What is it?

Sway is a creative online presentation tool that can be used to share reports, presentations and personal stories.

How might I use it?

Potential uses for Sway include creating engaging online presentations, newsletters and team updates.

A Sway can be started from a blank outline, a template or from an existing PDF, Word or PowerPoint document. This is particularly useful if you have pre-made documents that you want to adapt for a different purpose and enriched with media. It is possible embed a range of media such as images, video and audio within Sway. Similarly, it allows you to embed documents from OneDrive or your local drive.

Sways can be shared via a URL or embedded as an iframe, as a result there is no need for viewers to download a document. You can set a Sway to be viewed by certain groups (such as only those in your organisation) and even set a password for viewing and editing.

How do students use it effectively?

Sway could be used by students to present information on a topic. This can be done both individually and collaboratively, as Sways can be edited by several people by changing the sharing permissions. This is particularly useful if a student has media-rich information to share such as multiple videos and images. As Sways exist online, they can be shared via a URL or embedded into a website or blog rather than uploaded or emailed.

What are the pros & cons?

Pros
  • Sways can be created from templates and existing documents.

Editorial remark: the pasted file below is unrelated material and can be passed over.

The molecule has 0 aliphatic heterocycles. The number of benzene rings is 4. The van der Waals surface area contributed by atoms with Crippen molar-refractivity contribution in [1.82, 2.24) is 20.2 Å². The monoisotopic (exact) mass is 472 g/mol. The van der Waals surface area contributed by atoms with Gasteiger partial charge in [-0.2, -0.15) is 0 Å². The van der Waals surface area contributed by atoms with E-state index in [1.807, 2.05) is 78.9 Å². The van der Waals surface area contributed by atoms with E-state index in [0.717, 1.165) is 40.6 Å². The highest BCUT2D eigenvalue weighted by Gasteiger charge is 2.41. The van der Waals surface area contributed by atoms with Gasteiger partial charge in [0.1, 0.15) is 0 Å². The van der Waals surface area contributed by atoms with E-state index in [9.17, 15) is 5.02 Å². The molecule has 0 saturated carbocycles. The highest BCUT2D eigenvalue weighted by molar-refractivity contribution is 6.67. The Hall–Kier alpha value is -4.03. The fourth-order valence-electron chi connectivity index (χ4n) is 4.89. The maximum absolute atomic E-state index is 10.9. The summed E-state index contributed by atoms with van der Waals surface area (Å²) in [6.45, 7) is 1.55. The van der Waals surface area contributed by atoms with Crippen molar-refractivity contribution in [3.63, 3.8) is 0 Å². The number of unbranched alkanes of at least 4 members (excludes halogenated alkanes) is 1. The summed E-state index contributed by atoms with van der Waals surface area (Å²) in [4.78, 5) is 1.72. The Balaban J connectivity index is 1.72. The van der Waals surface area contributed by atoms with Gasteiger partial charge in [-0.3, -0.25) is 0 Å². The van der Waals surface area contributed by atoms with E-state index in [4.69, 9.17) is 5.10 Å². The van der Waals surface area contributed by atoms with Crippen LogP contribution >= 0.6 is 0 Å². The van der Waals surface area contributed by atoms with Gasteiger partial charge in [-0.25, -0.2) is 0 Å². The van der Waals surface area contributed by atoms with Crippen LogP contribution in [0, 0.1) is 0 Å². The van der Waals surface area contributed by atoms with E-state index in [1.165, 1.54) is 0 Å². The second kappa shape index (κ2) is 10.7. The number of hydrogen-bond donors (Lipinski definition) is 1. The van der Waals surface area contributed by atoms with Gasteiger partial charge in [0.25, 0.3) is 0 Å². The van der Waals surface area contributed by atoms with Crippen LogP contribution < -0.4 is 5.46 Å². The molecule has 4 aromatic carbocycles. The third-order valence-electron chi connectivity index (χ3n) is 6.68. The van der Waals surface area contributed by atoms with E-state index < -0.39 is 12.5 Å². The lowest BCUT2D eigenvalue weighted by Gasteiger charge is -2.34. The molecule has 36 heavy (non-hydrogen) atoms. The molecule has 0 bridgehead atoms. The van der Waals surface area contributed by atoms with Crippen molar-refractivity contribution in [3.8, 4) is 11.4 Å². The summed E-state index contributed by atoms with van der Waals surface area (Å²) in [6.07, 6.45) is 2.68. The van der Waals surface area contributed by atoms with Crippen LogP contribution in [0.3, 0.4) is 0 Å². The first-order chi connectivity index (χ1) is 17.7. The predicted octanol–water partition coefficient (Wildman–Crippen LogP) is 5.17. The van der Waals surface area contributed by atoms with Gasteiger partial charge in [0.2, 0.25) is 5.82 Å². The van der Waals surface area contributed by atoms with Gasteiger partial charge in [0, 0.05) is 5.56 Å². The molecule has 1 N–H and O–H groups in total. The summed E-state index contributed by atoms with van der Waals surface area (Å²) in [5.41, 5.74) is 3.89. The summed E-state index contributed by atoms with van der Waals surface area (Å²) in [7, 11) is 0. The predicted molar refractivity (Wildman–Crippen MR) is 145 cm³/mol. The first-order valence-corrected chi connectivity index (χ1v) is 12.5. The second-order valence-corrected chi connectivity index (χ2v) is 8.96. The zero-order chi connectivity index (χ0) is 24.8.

• It is straightforward to embed media (such as copyright-free images and YouTube videos).
  • You can share with individuals, just within the organisation, or with anyone on the web.
  • You can present information in an eye-catching way with little prior-knowledge of content design.
  • It is simple to adapt the design by making use of themes.
  • Sways can be duplicated.
  • Basic analytics such as view count and average read length can be viewed.
Cons
  • Sways can only be edited and viewed online.
  • They are not as customisable as a PowerPoint presentation.
  • Some time will need to be invested to familiarise yourself with the design process, especially when starting from a blank Sway.
  • A Sway exists only in the cloud, therefore it is not possible to save a local copy with interactivity (although you can download a copy as a Word document or PDF). Also, a Sway may not be viewable if the owner moves or deletes it. Therefore it may not be suitable to use Sway for summative assessment (contact the TEL team if you wish to discuss ways to use Sway for assessment purposes).

Further reading

What is the difference between Sway and PowerPoint?

Accessibility

Microsoft have produced an overview of accessiblility features in Microsoft Sway and guidance for producing your own accessible Sway.

Further training and guidance

Complete an online course on Microsoft Teacher Academy (log in with your University of Bath username and password to track progress) Digital storytelling with Microsoft Sway

How to create a Microsoft Sway presentation

View an example Sway: Microsoft Accessibility Features.

Themes

  • Engaging Learners
  • Review and Reflect

Guidance

Microsoft Sway help documentation

Microsoft Accessibility features

Copyright information

Bath Blend Baseline

UK Professional Skills Framework

Contacts

For advice on using Microsoft Sway to enhance learning, teaching and assessment contact the TEL team: tel@bath.ac.uk

For technical queries about Microsoft Office 365 contact DD&T